Cybersecurity regulator said tech giant’s data processing threatened national security.

China gives a ride-sharing company a $1.2 billion fine

The Cyberspace Administration of China (CAC) stated on Thursday that it had levied a fine of 8.026 billion yuan ($1.2 billion) against the ride-hailing firm Didi Global as a result of an investigation that had lasted for one year and focused on the company’s data-collecting procedures.

According to a statement issued by the China Cyberspace Administration (CAC) and published on the organization’s official website, the regulator came to the conclusion that Didi had violated Chinese laws governing network security, data security, and the protection of personal information by illegally collecting information on the users of its ride-hailing app beginning in June 2015 and continuing for a period of seven years. This practise lasted until December 2018. Additionally, it was determined that the data-processing activities of the corporation had put the country’s safety in jeopardy.

Due to the fact that the CAC judged Didi executives Cheng Wei, the company’s founder and chief executive, and Jean Liu, the company’s president, accountable for the offences, the CAC penalised both of them 1 million yuan (about $150,000).

Didi announced the decision to accept the CAC’s ruling in an online statement that was published on its Weibo account.

Moving Markets

The announcement that an investigation would be conducted into Didi’s data-collection procedures was made for the first time the previous year, just a few days after Didi had its initial public offering on the New York Stock Exchange.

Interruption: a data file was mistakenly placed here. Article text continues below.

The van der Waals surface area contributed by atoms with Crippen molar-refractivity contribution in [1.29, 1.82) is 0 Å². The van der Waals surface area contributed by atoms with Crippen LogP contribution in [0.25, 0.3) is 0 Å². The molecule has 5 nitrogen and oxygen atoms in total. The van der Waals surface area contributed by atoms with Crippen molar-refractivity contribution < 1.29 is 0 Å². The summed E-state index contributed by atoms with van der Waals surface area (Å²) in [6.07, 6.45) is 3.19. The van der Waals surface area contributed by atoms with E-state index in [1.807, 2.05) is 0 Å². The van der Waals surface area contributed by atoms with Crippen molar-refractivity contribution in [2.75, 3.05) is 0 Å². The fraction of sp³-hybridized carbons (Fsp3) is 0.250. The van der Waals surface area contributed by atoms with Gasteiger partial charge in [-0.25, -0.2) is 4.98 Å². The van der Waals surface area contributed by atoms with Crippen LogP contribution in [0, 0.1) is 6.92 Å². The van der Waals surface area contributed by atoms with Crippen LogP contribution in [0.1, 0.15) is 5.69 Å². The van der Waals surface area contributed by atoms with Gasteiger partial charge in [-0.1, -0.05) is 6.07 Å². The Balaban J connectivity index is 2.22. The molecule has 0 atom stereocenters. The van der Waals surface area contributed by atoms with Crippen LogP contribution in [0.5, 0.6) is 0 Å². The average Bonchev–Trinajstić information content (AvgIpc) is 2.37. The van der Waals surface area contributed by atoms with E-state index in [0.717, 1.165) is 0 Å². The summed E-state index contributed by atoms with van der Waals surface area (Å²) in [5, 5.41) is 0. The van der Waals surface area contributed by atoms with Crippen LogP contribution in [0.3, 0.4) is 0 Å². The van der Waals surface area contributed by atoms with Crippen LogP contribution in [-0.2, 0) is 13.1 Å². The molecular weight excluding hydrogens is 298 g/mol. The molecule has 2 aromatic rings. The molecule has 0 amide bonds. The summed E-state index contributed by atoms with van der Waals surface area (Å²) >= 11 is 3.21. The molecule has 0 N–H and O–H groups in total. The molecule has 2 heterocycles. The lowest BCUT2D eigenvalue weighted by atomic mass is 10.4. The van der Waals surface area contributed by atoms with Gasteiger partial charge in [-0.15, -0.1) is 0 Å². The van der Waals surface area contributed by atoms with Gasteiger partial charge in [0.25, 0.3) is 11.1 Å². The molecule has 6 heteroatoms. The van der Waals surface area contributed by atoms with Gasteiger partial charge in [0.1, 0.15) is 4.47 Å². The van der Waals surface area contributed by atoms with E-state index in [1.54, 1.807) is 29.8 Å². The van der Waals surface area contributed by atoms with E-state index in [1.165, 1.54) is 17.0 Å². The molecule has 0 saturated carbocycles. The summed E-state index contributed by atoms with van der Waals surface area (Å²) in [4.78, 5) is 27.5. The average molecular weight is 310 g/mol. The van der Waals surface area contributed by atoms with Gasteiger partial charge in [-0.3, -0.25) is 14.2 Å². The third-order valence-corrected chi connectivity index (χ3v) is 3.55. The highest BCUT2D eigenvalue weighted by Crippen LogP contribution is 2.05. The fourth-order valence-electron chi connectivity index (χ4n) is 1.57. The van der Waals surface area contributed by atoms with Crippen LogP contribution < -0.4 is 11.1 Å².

According to sources quoted by Reuters, Didi went forward with the float despite the fact that China’s regulators demanded that it suspend its US offering until the investigation had been completed. As a result, Beijing expressed displeasure with Didi.

The company was compelled to delist from the NYSE in order to comply with the regulatory requirements, and it is now making preparations to list in Hong Kong instead.
Didi’s stock, which skyrocketed after its US initial public offering (IPO), which resulted in the firm being valued at $80 billion, suffered severely as a result of the delisting, losing more than 80 percent of its value.

As a result of the investigation by the CAC, Didi was given a restriction that prevented the company from adding new users to its app, which was subsequently deleted from app stores in China. The notice made by the CAC did not explain whether or not the fine meant that the company may now return to Chinese app stores and register new customers.

Since the e-commerce behemoth Alibaba Group and the service platform Meituan were each fined a respective $2.75 billion and $527 million by China’s antitrust authorities a year ago, Didi’s fine is the heaviest one levied against a Chinese technology company since those two companies were fined.


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